Capitalism, Economy, Issues, Socialism

Mark Zuckerberg’s ‘universal basic income’ would herald the end of capitalism


Since 1997 labor participation among working age adults —16 to 64 — peaked and has been steadily dropping, accounting for roughly 9 million Americans who did not enter the labor force but would have had participation remained at the same rate, according to data compiled by the Bureau of Labor Statistics.

Image Credit: Brian Solis CC by 2.0

Overall, the number of 16 to 64 year olds not in the labor force increased 16.5 million in that time, to 55.2 million.

During that same period, the U.S. economy has dramatically slowed down. It has not grown above 4 percent since 2000, and not above 3 percent since 2005.

The issue is not a matter of virtue. Americans did not suddenly become lazy. Most of the decline occurred after the financial crisis in 2008 and 2009, which eliminated millions of jobs. What followed was the worst recovery in American history, with fewer jobs now available per capita.

But it could get worse, as some observers see this as a long-term trend.

Factors such as increased automation plus globalization and outsourcing loom large as leading the decline, and raise the prospect that as economies reach their advanced stages, individuals in the U.S., Japan and Europe will simply be working a lot less in the future.

If so, then how will Americans increasingly make a living? For most Americans not born into luxury, almost everything families take for granted — housing, food, clothing, transportation, etc. — all depend primarily on a steady, stable source of income.

So, what to do, if not work?

Facebook founder and CEO Mark Zuckerberg had an answer for Harvard graduates at the 2017 commencement address on May 25: “We should explore ideas like universal basic income to make sure that everyone has a cushion to try new ideas.”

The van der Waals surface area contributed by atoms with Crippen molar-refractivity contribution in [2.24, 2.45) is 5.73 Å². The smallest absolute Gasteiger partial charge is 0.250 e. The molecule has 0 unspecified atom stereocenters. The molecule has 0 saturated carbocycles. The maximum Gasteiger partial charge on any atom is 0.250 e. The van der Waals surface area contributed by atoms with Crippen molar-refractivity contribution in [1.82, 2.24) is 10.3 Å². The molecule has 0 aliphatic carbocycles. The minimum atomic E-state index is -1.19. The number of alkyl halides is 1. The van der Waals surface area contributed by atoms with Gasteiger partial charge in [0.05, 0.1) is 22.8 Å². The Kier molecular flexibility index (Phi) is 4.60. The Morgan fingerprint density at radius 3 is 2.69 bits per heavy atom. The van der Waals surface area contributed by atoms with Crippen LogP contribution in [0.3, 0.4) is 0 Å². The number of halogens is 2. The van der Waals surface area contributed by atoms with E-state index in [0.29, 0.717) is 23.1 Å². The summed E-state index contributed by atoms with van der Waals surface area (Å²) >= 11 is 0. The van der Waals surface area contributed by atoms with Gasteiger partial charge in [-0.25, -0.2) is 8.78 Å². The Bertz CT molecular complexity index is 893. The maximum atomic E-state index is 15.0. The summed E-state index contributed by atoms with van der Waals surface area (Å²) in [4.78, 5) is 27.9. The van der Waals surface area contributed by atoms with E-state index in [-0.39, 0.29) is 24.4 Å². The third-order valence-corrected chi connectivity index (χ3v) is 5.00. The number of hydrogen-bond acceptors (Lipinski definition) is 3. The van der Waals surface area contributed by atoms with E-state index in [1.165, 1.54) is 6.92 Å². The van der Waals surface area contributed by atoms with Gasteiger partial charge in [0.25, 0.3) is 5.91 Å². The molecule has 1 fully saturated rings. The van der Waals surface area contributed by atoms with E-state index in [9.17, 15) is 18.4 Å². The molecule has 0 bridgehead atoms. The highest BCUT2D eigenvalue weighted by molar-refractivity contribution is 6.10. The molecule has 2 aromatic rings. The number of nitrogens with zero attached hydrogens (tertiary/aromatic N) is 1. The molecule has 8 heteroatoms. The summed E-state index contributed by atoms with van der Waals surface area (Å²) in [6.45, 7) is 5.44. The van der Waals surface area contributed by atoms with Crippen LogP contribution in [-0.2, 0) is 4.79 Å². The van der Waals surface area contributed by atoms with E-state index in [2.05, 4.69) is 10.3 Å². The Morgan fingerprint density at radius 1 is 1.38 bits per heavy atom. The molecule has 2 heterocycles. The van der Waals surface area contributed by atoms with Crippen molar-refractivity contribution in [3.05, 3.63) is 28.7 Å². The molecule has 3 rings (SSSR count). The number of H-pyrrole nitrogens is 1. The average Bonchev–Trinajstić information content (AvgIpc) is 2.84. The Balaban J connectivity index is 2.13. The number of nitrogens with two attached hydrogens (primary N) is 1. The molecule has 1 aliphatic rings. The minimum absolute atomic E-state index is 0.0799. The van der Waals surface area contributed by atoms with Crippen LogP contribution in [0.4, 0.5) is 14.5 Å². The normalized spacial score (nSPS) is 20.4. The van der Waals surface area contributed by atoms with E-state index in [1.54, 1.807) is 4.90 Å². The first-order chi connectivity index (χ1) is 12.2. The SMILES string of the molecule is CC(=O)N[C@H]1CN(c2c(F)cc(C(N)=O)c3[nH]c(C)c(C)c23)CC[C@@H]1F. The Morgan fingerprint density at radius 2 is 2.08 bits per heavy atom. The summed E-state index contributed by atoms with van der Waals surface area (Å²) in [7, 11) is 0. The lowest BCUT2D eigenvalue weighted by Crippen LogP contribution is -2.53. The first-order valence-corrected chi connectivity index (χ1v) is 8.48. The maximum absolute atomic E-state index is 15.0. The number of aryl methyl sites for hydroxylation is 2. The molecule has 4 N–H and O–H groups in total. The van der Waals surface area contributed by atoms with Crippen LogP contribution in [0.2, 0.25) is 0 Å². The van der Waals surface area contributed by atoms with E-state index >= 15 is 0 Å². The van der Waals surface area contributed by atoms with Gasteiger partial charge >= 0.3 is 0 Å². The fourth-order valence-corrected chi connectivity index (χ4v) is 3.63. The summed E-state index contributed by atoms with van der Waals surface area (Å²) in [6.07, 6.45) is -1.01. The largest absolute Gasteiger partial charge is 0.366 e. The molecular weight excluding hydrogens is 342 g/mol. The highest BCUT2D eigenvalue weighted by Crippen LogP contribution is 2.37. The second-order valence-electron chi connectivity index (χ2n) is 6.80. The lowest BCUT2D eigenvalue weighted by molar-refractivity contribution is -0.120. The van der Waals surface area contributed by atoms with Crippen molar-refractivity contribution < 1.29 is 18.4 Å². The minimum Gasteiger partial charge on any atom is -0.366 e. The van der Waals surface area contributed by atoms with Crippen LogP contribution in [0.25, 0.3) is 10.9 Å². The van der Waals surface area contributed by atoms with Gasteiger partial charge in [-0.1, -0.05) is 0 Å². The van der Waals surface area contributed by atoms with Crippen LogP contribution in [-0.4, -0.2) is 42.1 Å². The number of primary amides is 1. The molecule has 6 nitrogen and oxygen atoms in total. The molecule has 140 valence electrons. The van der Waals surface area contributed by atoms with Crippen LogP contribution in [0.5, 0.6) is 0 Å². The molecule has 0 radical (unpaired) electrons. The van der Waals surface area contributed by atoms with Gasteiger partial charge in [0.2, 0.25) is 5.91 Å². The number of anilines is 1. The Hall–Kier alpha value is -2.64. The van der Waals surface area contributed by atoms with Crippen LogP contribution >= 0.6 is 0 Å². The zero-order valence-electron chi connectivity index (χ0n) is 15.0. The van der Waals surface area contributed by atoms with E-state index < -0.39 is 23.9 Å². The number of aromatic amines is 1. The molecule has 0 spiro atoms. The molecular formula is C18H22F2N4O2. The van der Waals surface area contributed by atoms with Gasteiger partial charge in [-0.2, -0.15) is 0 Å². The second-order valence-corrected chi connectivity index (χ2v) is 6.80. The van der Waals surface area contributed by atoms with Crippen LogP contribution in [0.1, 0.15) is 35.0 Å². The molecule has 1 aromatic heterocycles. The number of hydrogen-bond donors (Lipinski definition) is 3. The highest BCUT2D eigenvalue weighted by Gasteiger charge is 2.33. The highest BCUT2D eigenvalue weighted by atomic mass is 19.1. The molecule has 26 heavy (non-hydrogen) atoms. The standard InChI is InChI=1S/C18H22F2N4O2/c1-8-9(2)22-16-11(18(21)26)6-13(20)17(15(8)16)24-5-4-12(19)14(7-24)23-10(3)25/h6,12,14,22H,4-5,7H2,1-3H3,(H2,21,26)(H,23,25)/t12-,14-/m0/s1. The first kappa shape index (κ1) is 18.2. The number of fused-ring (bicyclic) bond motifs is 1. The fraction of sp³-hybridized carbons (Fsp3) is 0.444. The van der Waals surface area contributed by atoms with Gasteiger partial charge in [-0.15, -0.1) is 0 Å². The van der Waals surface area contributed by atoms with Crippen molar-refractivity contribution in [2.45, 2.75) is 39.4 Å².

The idea is that the federal government would just cut checks, say, starting at $10,000 as proposed by the American Enterprise Institute’s Charles Murray, for every single American. To be fair, Murray calls for such a system to replace the current system of government programs including those for the elderly like Social Security and Medicare.

Zuckerberg, however, made no such distinction. The implication, then, with his broad, vague call for “universal basic income” is as a sort of add-on for the already existing structure of hundreds of billions of dollars of taxpayer-subsidized supplemental income and retirement programs.

Say, the $10,000 figure was applied to 254 million Americans over the age of 16. That would cost an extra $2.5 trillion a year. Think that might put a little strain on all the other government programs, particularly those directed at seniors? The national debt, already $20 trillion, would double in about 6 years.

Which, if the economy does not get moving — the last 10 years were the slowest average annual growth recorded in U.S. history, even worse than the Great Depression — may ultimately be the future that awaits the American people, whether they like it or not.

A future, that is, where jobs become rare and the calls for guaranteed income grow, for once an entitlement is granted, after a century of experience, it will never be rescinded.

Never mind the fact that the idea simply defies human nature for individuals to take care of their own families.

Or that the American people, including millions of Millennials who Zuckerberg pretends to represent, just voted, not for welfare, but for jobs in 2016 under the platform of President Donald Trump, who promised to bring work by to the U.S.

Or that no level of automation could truly replace the need for individuals to work.